*Fun fact: The ragamuffin was once considered to be the same as a ragdoll cat but gained recognition as its own distinctive breed in 1994.

6. Siberian

A fluffy Siberian cat poses against a blue background.

Weight average: 10-20 lbs. (4.54-9.07 kg)

Formally known as the “Siberian forest cat,” the Siberian is a centuries-old cat that evolved naturally in present-day Russia and may be closely related to the Norwegian forest cat. Adult Siberians reach average heights between 9 and 11 inches (22.86 and 27.94 cm). With a coat ranging from medium-long to full-on fluff beast, some Siberians may appear to be even larger due to their fur.

*Fun fact: Luckily for big kitty lovers with allergies, the Siberian is considered one of the most hypoallergenic cats in the world.

7. Turkish Van

A Turkish van cat sits crouches down ready to pounce.

Weight average: 9-20 lbs. ((4.08-9.07 kg)

With a silky coat and dominant white coloring, the Turkish van is often mistaken for the Turkish Angora. However, it is its own distinctive cat breed that hails from the Middle East rather than a specific region of Turkey (where the Angora comes from). Full-grown Turkish vans usually reach heights between 9 and 11 inches (22.9-27.9 cm), helping solidify their status as one of the biggest pet cat breeds.

*Fun fact: In direct contradiction to one of the defining qualities of so many other felines, the Turkish van is often referred to as “the swimming cat” due to its fondness for water.

8. Chausie

A chausie cat stands outside in the sun.

Weight average: 9-15 lbs. (4.08-6.8 kg)

This cat breed is commonly referred to as a “miniature cougar cat,” and it’s easy to see why. Reaching heights between 14 and 18 inches (35.56 to 45.72 cm), this feline is recognizable for its large, rounded ears, short coat, and deep chest. Chausies are also known for being energetic and playful cats that develop a strong loyalty to their human family members.

*Fun fact: Not recognized as a domestic breed until 1995, the Chausie (chow-see) is believed to come from a hybrid of Ancient Egyptian domestic cats and a type of wild jungle cat.

9. Chartreux

A Chartreux cat lays down with a smile on its face.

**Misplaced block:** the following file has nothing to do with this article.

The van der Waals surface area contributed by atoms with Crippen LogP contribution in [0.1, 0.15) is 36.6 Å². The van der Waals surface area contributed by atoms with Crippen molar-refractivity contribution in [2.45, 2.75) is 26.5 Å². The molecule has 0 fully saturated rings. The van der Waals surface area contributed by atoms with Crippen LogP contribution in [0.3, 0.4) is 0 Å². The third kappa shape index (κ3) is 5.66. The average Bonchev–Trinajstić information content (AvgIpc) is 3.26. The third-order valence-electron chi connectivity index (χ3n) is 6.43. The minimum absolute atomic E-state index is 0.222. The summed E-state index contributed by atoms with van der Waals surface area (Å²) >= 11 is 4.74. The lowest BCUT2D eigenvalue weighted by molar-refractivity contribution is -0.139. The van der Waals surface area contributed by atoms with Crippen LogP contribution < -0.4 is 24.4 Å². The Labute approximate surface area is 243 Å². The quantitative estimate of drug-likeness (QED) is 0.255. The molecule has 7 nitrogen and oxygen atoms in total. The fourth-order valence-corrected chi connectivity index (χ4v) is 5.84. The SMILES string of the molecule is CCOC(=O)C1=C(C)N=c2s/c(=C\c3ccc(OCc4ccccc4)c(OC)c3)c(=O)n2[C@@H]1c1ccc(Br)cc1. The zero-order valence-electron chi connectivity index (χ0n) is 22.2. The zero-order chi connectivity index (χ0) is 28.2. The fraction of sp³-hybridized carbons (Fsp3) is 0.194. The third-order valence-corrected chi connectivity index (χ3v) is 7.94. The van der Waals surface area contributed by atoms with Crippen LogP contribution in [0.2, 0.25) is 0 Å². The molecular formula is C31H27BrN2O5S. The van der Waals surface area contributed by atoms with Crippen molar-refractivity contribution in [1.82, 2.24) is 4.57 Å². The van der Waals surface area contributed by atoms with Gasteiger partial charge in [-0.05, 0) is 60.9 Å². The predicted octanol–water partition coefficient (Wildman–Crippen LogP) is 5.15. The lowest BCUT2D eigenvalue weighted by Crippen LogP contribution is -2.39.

Weight average: 7-17 lbs. (3.18-7.71 kg)

A true stunner with a lush, blue-gray coat and yellow eyes, the Chartreux also turns heads because of its size. In addition to growing between 9.1 and 11 inches (23 to 28 cm) tall on average, the Chartreux sports a muscular build and broad face that makes it appear even bigger. But this kitty is a gentle giant, complete with a tapered muzzle that often appears to be “smiling” at its humans.

*Fun fact: Though a French breed with a pedigree, legend has it that the Charteux originated as a feral mountain cat in what is now Syria, brought to France by crusaders.

10. British Shorthair

A brown and white British shorthair cat sits on a lawn with its tongue out.

Weight average: 7-17 lbs.

At a glance, the British shorthair may appear to be simply the United Kingdom’s version of the American shorthair. But in reality, these are two quite different cat breeds. The British shorthair is noted for its large, rounded face, dense fur coat, and stocky overall build. It’s also recognized as one of the larger kitties of the world, with an average height that sits between 11.8 and 18.1 inches (30-46 cm) tall.

*Fun fact: In 2012, a British Shorthair cat named Smokey made her way into the Guinness Book of World Records with the world’s loudest purr (recorded at an ear-shattering 67.7 decibels!).

Is your furry pal a large cat or just…large? Check out Trupanion’s Pet Care guide to learn how to spot obesity in cats and what you can do about it!

A dog and cat snuggle

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Welcome to the Trupanion blog. A place to celebrate pets, pet health and medical insurance for cats and dogs.

This blog is designed to be a community where pet owners can learn and share. The views expressed in each post are the opinion of the author and not necessarily endorsed by Trupanion. Always consult your veterinarian for professional advice.